Why do they do that? One is, I think, that they cannot speak Spanish. Two is that, in spite of so many of them going on about how wonderful Mexico and Mexicans are, they really don’t trust either Mexico or Mexicans very much and feel that “real medical care” is not available here. Arrogance. So they flee when ill. Another reason they do so is Medicare, of course. And if I were poor and had a very serious problem, I might follow their lead. But if one has a modicum of financial resources, it’s better to stay because, in comparison, even great care here is very inexpensive in comparison to the United States. Actually, who knows what medical care costs up there? They don’t tell you if they can avoid it. Insurance takes care of it all, and insurance is not cheap, from what I have read. I have no medical insurance in Mexico. It’s available, of course. Not all that cheap if you’re oldish. So I just continue to wing it. Worked out fine so far, 20 years now. Lord knows how much I’ve saved by not buying healthcare insurance or medivac coverage either.

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  4. And that is why I returned to Mexico to ride out the virus. I decided the risks of the disease were no greater here. Plus the fact that this is my home. Being an immigrant gives me a far different perspective than merely being an expatriate. It does matter.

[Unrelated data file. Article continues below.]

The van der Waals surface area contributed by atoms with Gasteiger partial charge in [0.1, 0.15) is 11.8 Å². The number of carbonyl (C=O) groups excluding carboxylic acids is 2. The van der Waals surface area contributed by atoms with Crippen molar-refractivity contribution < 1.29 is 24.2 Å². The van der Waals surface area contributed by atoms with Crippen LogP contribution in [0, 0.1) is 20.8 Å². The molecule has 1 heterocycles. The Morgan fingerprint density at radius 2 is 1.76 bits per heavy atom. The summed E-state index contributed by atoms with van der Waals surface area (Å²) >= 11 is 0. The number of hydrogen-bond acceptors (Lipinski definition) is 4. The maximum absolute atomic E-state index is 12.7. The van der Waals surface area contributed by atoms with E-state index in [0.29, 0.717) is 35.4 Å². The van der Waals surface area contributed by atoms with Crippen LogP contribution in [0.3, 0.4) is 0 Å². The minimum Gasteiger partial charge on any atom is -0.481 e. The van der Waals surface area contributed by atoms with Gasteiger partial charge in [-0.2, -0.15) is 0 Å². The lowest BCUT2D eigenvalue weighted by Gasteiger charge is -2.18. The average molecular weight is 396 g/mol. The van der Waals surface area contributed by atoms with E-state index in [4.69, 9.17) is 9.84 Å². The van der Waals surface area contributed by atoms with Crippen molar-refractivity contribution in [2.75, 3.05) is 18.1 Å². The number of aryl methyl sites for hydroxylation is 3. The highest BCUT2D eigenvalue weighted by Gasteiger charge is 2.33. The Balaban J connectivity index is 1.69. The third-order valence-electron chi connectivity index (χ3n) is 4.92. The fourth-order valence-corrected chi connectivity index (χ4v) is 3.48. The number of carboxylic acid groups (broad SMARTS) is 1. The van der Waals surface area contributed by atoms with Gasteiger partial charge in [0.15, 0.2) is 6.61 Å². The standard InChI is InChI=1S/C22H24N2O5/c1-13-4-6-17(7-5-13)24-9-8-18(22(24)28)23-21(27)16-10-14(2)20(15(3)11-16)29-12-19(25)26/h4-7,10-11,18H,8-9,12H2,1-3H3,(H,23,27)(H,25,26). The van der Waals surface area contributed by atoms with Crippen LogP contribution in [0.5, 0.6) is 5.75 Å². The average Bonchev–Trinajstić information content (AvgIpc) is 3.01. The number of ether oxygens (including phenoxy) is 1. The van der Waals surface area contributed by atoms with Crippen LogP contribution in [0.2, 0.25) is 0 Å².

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  5. I had similar good experiences with medical care in Honduras. If you can pay a small price in cash, which unfortunately isn’t the case for most poor Hondurans, then quality medical care was available. Prescriptions were much cheaper, too. I didn’t have medical insurance in Honduras, Didn’t need it, even for a brief hospital stay with a bad stomach ailment, the cost was minimal.

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    1. Laurie: The healthcare system in the United States is a thing to behold, and not in a good way.

      We have two tiers of healthcare here, the private and the public. The private, which is what I’ve always used, is great and, unless you’re poor, quite affordable, ridiculously so compared to the United States, and the public, which is run by the government. It has flaws, but it’s far better than nothing most of the time. It runs from very cheap to free.

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  6. Life expectancy Mexico 75.13. USA 78.93. Canada 81.

    These are from 2019. Still very close, when you see income per capita.
    Who knows what the new numbers will be in two years?

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    1. Nomad: Much of what makes our life expectancy somewhat lower is lousy eating habits, I think. The diabetes rate down here is very high. And the education level is very low.